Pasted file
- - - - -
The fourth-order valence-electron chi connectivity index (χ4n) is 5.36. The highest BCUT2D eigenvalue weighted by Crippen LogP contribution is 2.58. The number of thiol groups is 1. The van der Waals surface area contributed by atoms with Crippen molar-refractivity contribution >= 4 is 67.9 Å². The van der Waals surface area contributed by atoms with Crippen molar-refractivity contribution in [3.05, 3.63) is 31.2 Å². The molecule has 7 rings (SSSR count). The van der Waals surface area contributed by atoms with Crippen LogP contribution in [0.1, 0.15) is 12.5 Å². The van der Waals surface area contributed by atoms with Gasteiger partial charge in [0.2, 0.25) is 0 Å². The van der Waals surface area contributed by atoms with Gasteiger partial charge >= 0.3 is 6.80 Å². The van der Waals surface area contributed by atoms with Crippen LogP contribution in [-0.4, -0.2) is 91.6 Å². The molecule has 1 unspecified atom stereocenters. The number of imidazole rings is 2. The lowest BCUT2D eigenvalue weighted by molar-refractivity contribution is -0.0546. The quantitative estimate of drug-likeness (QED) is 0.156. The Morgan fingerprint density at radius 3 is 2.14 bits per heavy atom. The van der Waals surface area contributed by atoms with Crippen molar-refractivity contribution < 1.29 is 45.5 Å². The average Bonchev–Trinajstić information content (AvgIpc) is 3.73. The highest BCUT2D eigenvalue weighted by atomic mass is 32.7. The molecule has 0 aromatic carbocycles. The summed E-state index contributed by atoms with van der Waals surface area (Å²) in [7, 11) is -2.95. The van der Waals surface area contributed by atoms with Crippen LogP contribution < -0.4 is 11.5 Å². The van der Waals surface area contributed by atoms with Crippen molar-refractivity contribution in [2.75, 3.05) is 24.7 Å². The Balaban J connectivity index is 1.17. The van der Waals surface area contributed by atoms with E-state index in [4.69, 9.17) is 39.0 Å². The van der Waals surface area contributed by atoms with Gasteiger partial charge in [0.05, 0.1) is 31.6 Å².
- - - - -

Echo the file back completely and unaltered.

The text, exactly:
The fourth-order valence-electron chi connectivity index (χ4n) is 5.36. The highest BCUT2D eigenvalue weighted by Crippen LogP contribution is 2.58. The number of thiol groups is 1. The van der Waals surface area contributed by atoms with Crippen molar-refractivity contribution >= 4 is 67.9 Å². The van der Waals surface area contributed by atoms with Crippen molar-refractivity contribution in [3.05, 3.63) is 31.2 Å². The molecule has 7 rings (SSSR count). The van der Waals surface area contributed by atoms with Crippen LogP contribution in [0.1, 0.15) is 12.5 Å². The van der Waals surface area contributed by atoms with Gasteiger partial charge in [0.2, 0.25) is 0 Å². The van der Waals surface area contributed by atoms with Gasteiger partial charge >= 0.3 is 6.80 Å². The van der Waals surface area contributed by atoms with Crippen LogP contribution in [-0.4, -0.2) is 91.6 Å². The molecule has 1 unspecified atom stereocenters. The number of imidazole rings is 2. The lowest BCUT2D eigenvalue weighted by molar-refractivity contribution is -0.0546. The quantitative estimate of drug-likeness (QED) is 0.156. The Morgan fingerprint density at radius 3 is 2.14 bits per heavy atom. The van der Waals surface area contributed by atoms with Crippen molar-refractivity contribution < 1.29 is 45.5 Å². The average Bonchev–Trinajstić information content (AvgIpc) is 3.73. The highest BCUT2D eigenvalue weighted by atomic mass is 32.7. The molecule has 0 aromatic carbocycles. The summed E-state index contributed by atoms with van der Waals surface area (Å²) in [7, 11) is -2.95. The van der Waals surface area contributed by atoms with Crippen LogP contribution < -0.4 is 11.5 Å². The van der Waals surface area contributed by atoms with Crippen molar-refractivity contribution in [2.75, 3.05) is 24.7 Å². The Balaban J connectivity index is 1.17. The van der Waals surface area contributed by atoms with E-state index in [4.69, 9.17) is 39.0 Å². The van der Waals surface area contributed by atoms with Gasteiger partial charge in [0.05, 0.1) is 31.6 Å².